Rutgers U suspends Students for Justice in Palestine amid campus uproar over Israel
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Israel at warUniversity policies 'violated'

Rutgers U suspends Students for Justice in Palestine amid campus uproar over Israel

A growing number of American universities have restricted the pro-Palestinian group’s operations as campus activism

A hedge outside Rutgers University in New Brunswick, New Jersey, July 30, 2016. (Tomwsulcer via Creative Commons)
A hedge outside Rutgers University in New Brunswick, New Jersey, July 30, 2016. (Tomwsulcer via Creative Commons)

(JTA) – Rutgers University suspended its campus chapter of Students for Justice in Palestine Monday, joining a growing number of American universities that have restricted the pro-Palestinian group’s operations as campus activism has spiked surrounding the Israel-Hamas war.

The chapter has two business days to appeal the “interim” suspension. The university did not say how long the suspension would last if upheld.

A dean’s letter to the group stated that it had violated several university policies, including those forbidding “disruptive or disorderly conduct,” failure to comply with university directives, improper behavior by campus guests, and “inappropriate use of space.” It referenced student complaints that members of SJP had disrupted “classes, a program, meals, and students studying.”

The letter also noted “allegations of vandalism” at the business school that corresponded with the group’s programming; a recent Instagram post from the group stated that SJP was “occupying the business school.” Neither the letter nor a university spokesperson elaborated further on the particulars of the incidents that led to the group’s suspension, but a Nov. 30 open letter from local Jewish federation CEO Dov Ben-Shimon said that Rutgers SJP and other student groups “have called Hamas’ massacre of Jews in Israel ‘justified’” and added, “Their actions against Jewish students on campus have moved far beyond microaggressions.” 

SJP, which has chapters at universities across the country, has become a lightning rod in the campus debates over Israel and Gaza. Its national network has issued positive statements about the Hamas attacks while individual university chapters have used rhetoric that critics say is antisemitic. Shortly after Hamas’ Oct. 7 attack on Israel, dozens of Jewish groups demanded that universities pull their funding for the group’s activities.  

Several schools have gone further, banning SJP chapters entirely. Florida Gov. Ron DeSantis, a Republican, pushed to prohibit the group from his state’s public universities, leading to a lawsuit from the group’s University of Florida chapter, though a handful of affiliates reportedly remain. Private schools Brandeis University, George Washington University and Columbia University have also suspended their chapters, with the latter also suspending Jewish anti-Zionist group Jewish Voice for Peace.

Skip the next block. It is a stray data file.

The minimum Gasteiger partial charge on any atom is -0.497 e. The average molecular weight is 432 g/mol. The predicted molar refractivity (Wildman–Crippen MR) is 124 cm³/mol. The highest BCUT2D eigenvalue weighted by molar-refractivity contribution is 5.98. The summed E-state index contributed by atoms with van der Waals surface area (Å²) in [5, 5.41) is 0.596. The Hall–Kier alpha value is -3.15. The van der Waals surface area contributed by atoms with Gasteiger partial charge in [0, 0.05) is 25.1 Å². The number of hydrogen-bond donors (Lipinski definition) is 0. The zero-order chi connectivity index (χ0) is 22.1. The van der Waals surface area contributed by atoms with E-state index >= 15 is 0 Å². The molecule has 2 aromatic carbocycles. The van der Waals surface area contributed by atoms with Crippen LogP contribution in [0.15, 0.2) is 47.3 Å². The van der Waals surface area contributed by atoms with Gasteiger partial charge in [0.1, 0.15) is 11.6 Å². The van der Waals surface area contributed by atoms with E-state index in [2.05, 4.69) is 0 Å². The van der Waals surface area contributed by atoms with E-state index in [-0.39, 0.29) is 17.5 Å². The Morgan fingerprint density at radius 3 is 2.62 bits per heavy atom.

On campuses where the group has not been formally suspended, students have been disciplined for their role in disruptive anti-Israel activities staged by various SJP chapters. On Monday at the University of Rochester in New York, a student was arrested after allegedly attacking a campus police officer during what the university deemed an “unauthorized” SJP event.

Rutgers, New Jersey’s flagship public university, which has a large Jewish population, suspended the student group less than a week after three presidents of elite private universities were roundly criticized for congressional testimony at which they hedged on the question of whether “calls for the genocide of Jews” violated policy. 

Michelle Jefferson, associate dean of students and director of student conduct at Rutgers’ New Brunswick campus, wrote in her letter to SJP that “there is a reasonable basis to conclude that the continued activities by the student organization pose a substantial and immediate threat to the safety and well-being of others, or the suspension of organizational activities is needed to maintain preservation of the University.”

In a statement, Rutgers said its suspension was “in accordance with the university’s student organization policies and procedures” but did not provide further information about what led to it. 

A separate letter from the school’s chancellor Francine Conway, referencing tensions over “the ongoing war between Israel and Hamas,” noted, “While Rutgers–New Brunswick is a public institution that protects and values free speech and an open exchange of ideas, this exchange cannot come at the expense of individual and campus safety.”

A request for comment sent to the Rutgers SJP chapter’s email address was not immediately returned. The chapter’s Instagram page announced plans for a “Study-In” protest on the New Brunswick campus Monday to push for a ceasefire in the Gaza Strip during finals week. It also included calls for Rutgers to divest from partnerships with Israeli institutions. 

Additional posts by the group have included the phrase “From the river to the sea,” which many Jewish groups interpret as a call for violence against Jews. That phrase was at the heart of last week’s congressional hearing on campus antisemitism.

A statement the chapter posted days after the Oct. 7 attacks criticized Rutgers’ president for expressing sympathy with Israeli victims, saying he “explicitly took a pro-Israel stance,” used “Islamophobic rhetoric” and “made implied threats” against Palestinians on campus. It added that a Rutgers Hillel vigil was “mourning Israeli settler deaths,” using language that implies that massacre of Israeli communities within the country’s recognized borders targeted settlers. PJC

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